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HMS Blean, a Type III Hunt class, in dazzle camouflage
The Hunt class was a class of escort destroyer of the Royal Navy. The first vessels were ordered early in 1939, and the class saw extensive service in the Second World War, particularly on the British east coast and Mediterranean convoys. They were named after British fox hunts. The contemporary Hunt class of GRP hulled mine countermeasure vessels maintain the Hunt names lineage in the Royal Navy.
The Royal Navy had identified the need for two types of destroyer: larger vessels with heavy gun and torpedo armaments for fleet work and another type for escort duties. Although old fleet destroyers could be allocated to escort work as new construction replaced them, they were unsuitable for the task. Fleet destroyers were designed for speed and their machinery was inefficient at convoy speeds, reducing their range. Their shape made them poor sea boats at low speed, also exacerbated by additional equipment on the superstructure. Modifications were needed to ease these problems.
The escort vessels forsook the heavy armament and some of the speed of the fleet type to reduce unit cost and better suit mass production and the conditions. This new "fast escort vessel" was later classified as an "escort destroyer".
Eighty-six Hunts were completed, of which 72 were commissioned into the Royal Navy and the remaining 14 were transferred to allied navies; Bolebrooke, Border, Catterick, Hatherleigh, Modbury, Bramham and Hursley to the Greek Royal Hellenic Navy, Bedale, Oakley (i) and Silverton to the Free Polish Navy, Glaisdale, Eskdale and Badsworth to the Royal Norwegian Navy and Haldon to the Free French Navy.
The Hunts were modelled on the 1938 escort sloop Bittern, a 262-foot (80 m) ship of 1,190 tons with 3,300 shp (2,500 kW) on geared turbines for 18¾ knots and an armament of three twin Mark XIX mounts for the QF 4-inch (102 mm) gun Mark XVI. The guns were controlled by a Fuze Keeping Clock AA fire control computer when engaging aircraft. The Hunt class was to ship the same armament, plus a quadruple QF 2 pounder mount Mark VII on a hull of the same length but with 8 feet (2 m) less beam and installed power raised to 19,000 shp (14,000 kW) to give 27 knots (50 km/h). The first twenty were ordered in March and April 1939. They were constructed to Admiralty standards, as were contemporary destroyers, unlike the frigates which conformed much more to mercantile practice.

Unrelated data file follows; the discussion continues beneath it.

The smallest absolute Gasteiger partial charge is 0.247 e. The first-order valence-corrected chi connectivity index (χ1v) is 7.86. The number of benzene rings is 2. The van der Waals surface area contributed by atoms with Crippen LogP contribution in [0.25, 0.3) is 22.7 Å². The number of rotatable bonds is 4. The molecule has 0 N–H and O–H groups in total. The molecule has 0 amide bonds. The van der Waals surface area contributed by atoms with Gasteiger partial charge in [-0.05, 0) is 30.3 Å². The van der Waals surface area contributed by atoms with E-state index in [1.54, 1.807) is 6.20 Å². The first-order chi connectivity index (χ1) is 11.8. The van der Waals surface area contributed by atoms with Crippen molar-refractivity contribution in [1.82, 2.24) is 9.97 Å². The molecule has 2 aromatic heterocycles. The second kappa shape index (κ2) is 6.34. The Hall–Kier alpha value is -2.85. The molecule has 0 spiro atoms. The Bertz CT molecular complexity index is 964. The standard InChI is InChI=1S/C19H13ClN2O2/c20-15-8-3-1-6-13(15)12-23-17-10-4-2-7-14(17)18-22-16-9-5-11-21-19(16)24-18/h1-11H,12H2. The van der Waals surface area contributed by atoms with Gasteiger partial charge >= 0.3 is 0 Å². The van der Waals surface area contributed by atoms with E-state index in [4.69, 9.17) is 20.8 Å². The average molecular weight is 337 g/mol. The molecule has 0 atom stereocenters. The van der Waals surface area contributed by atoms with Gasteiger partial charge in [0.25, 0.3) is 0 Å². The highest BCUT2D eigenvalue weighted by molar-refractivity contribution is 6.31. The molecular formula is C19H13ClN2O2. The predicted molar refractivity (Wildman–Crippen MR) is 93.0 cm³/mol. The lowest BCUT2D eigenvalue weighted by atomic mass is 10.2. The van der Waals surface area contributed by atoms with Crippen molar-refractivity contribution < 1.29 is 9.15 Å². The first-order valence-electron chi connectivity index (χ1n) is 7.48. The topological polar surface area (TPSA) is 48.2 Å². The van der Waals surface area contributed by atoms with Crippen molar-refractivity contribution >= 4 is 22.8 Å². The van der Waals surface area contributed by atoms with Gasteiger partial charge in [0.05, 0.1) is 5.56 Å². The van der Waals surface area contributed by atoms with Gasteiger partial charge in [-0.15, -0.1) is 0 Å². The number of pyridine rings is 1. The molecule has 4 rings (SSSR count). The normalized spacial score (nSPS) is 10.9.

Clearly the Hunts posed a major design challenge. They would be too short and narrow and of insufficient range for open ocean work, being restricted to the North Sea and Mediterranean Sea. This sacrifice was accepted to give any chance of meeting the requirements. The demanding specifications in an overworked Admiralty design department resulted in a major design miscalculation. When the detailed calculations were done the centre of gravity was lower than expected and the beam was increased. As the first ships were being completed it was found that the design was as much as 70 tons overweight, top heavy, leaving them dangerously deficient in stability. The first twenty ships were so far advanced in construction that it was necessary to remove the 'X' 4 inch mount and add 50 tons of permanent ballast. These ships became the Type I group, and had the multiple 2 pounder gun relocated from behind the funnel to the more advantageous 'X' position.
The design deficiency of the Type I was rectified by splitting the hulls lengthwise and adding a 2½ foot section, increasing the beam to 31 ft 6 in and the margin of stability sufficiently for the designed armament to be shipped. These ships became the Type II group, and also had a revised design of bridge with the compass platform extending forwards to the wheelhouse face. Under the 1939 Emergency War Programme 36 more Hunts had been ordered; three of these were completed to the original (Type I) design. Depth charge stowage could also be increased from 40 in the Type I to 110.
For the 1940 building programme, torpedoes were deemed necessary. The next 27 ships were completed to a revised design, the Type III group, and were intended specifically for Mediterranean work. They sacrificed 'Y' gun for a pair of 21-inch torpedo tubes amidships, the searchlight being displaced to the aft shelter deck as a result. The Type III Hunts could be easily identified as they had a straight funnel with a sloping top and the foremast had no rake. Fourteen of them had their stabiliser fins removed (or not fitted in the first place) and the space used for extra fuel oil.